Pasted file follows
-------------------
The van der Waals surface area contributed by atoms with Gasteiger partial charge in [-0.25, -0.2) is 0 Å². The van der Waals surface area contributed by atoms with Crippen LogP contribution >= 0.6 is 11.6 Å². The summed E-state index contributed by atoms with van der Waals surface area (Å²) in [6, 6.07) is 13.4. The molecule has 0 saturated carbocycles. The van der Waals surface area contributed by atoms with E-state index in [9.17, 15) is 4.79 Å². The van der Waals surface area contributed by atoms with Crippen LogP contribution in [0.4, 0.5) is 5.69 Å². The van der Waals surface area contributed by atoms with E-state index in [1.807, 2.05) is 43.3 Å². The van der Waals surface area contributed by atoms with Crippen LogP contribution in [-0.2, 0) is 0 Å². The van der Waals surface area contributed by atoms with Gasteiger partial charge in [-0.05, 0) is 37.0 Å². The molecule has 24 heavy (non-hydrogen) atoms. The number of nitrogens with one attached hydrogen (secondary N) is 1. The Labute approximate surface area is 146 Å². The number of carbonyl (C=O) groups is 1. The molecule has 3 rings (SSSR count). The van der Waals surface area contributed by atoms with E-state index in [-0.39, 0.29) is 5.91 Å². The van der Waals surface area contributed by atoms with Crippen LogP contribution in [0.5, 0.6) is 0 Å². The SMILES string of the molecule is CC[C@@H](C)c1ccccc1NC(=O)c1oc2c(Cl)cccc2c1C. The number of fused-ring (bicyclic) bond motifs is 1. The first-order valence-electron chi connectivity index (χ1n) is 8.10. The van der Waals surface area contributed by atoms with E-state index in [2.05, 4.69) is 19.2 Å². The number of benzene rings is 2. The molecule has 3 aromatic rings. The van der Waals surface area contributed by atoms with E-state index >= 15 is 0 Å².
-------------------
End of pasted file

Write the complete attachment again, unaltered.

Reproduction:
The van der Waals surface area contributed by atoms with Gasteiger partial charge in [-0.25, -0.2) is 0 Å². The van der Waals surface area contributed by atoms with Crippen LogP contribution >= 0.6 is 11.6 Å². The summed E-state index contributed by atoms with van der Waals surface area (Å²) in [6, 6.07) is 13.4. The molecule has 0 saturated carbocycles. The van der Waals surface area contributed by atoms with E-state index in [9.17, 15) is 4.79 Å². The van der Waals surface area contributed by atoms with Crippen LogP contribution in [0.4, 0.5) is 5.69 Å². The van der Waals surface area contributed by atoms with E-state index in [1.807, 2.05) is 43.3 Å². The van der Waals surface area contributed by atoms with Crippen LogP contribution in [-0.2, 0) is 0 Å². The van der Waals surface area contributed by atoms with Gasteiger partial charge in [-0.05, 0) is 37.0 Å². The molecule has 24 heavy (non-hydrogen) atoms. The number of nitrogens with one attached hydrogen (secondary N) is 1. The Labute approximate surface area is 146 Å². The number of carbonyl (C=O) groups is 1. The molecule has 3 rings (SSSR count). The van der Waals surface area contributed by atoms with E-state index in [-0.39, 0.29) is 5.91 Å². The van der Waals surface area contributed by atoms with Crippen LogP contribution in [0.5, 0.6) is 0 Å². The SMILES string of the molecule is CC[C@@H](C)c1ccccc1NC(=O)c1oc2c(Cl)cccc2c1C. The number of fused-ring (bicyclic) bond motifs is 1. The first-order valence-electron chi connectivity index (χ1n) is 8.10. The van der Waals surface area contributed by atoms with E-state index in [2.05, 4.69) is 19.2 Å². The number of benzene rings is 2. The molecule has 3 aromatic rings. The van der Waals surface area contributed by atoms with E-state index >= 15 is 0 Å².